HAVOC HERITAGE FREE RANGE PORK

We are very excited to be working with New Zealand’s original Free Range Pig Farmers, Ian and Linda Jackson.

Here’s the Havoc Farm story so you can decide for yourself – We strongly recommend that you try their exceptional pork, at least once, before you die!

Ian has spent his life around pigs, building an exceptional level of expertise in their care and pork production. He started life in the UK, tending other people’s pigs (OPP!) eventually settling in New Zealand and with his wife Linda, in South Canterbury, farming their very own pigs and producing free range pork under the HAVOC brand.

Ian and Linda breed pigs outside in the open air where they would be free to display their natural behaviour, have plenty to eat and drink, and room to frolic at will.

In 1991, when they started out, Ian’s farming methods were considered a bit strange as it certainly wasnt the norm to farm pigs outdoors back then. Nowadays we know differently, thanks to pioneers like Ian and Linda. The locals call them Lord and Lady Havoc!

The name “Havoc’ has since become synonymous with high animal welfare in the pig industry in NZ. Someone always has to lead the way and Ian and Linda certainly set the standard for pig farming and pork production in NZ and continue to do so.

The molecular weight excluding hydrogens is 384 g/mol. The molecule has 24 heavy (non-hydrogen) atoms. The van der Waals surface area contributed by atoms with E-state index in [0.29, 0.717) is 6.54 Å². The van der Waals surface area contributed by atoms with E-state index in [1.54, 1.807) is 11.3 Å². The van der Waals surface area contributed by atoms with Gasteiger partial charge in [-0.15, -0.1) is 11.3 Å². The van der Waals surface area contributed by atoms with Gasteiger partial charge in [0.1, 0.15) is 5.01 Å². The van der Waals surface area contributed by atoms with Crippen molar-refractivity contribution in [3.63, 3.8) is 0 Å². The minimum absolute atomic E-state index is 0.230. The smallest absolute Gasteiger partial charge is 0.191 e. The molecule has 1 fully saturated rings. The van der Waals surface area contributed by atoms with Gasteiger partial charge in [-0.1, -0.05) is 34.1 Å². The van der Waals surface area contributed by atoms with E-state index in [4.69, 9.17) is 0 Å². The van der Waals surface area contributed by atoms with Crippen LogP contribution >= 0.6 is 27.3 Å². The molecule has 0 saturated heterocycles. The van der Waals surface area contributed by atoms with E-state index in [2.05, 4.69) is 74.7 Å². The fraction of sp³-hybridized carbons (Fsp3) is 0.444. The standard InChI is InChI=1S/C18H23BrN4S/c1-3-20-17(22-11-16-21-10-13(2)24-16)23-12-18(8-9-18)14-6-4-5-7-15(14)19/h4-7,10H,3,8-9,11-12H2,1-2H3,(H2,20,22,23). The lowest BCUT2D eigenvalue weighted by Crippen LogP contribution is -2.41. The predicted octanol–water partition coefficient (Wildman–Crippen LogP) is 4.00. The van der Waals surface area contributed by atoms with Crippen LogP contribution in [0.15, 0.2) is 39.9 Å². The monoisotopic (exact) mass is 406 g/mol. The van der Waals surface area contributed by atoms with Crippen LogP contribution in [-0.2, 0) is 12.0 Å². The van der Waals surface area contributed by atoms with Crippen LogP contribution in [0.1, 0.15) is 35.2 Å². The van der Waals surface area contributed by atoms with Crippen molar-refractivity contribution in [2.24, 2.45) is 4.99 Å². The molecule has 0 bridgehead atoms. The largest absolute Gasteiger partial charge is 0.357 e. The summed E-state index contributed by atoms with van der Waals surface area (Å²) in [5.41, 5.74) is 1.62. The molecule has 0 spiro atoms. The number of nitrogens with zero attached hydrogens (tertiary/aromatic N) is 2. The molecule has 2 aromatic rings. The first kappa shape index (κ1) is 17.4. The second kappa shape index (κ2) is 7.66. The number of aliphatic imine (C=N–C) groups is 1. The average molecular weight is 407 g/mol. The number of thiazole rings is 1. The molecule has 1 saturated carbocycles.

The farming policy at Havoc has always been minimal intervention, no antibiotics, and no growth promotants. The pigs are fed, amongst other goodies, rejected Mozarella from a local dairy factory.

Here’s Ian’s very own words from the Havoc website: “Ian mills his own feed on the farm and takes pride in saying “I would not feed my pigs anything I would not eat myself”. The health of the pig herd is also attributable to the fact that weaning of piglets at Havoc is very late by industry standards. It is common practice in the industry to wean as early as three weeks, but at Havoc weaning takes place sometime between week six and eight depending on the time of year and how Lord Havoc is feeling on any given day.”

Ian even takes his pigs to harvest in his own specially designed truck, known as the “Havoc Hog Hauler”. This avoids the risk of disease from stock trucks on the farm, and minimise the shock of transportation on the pigs.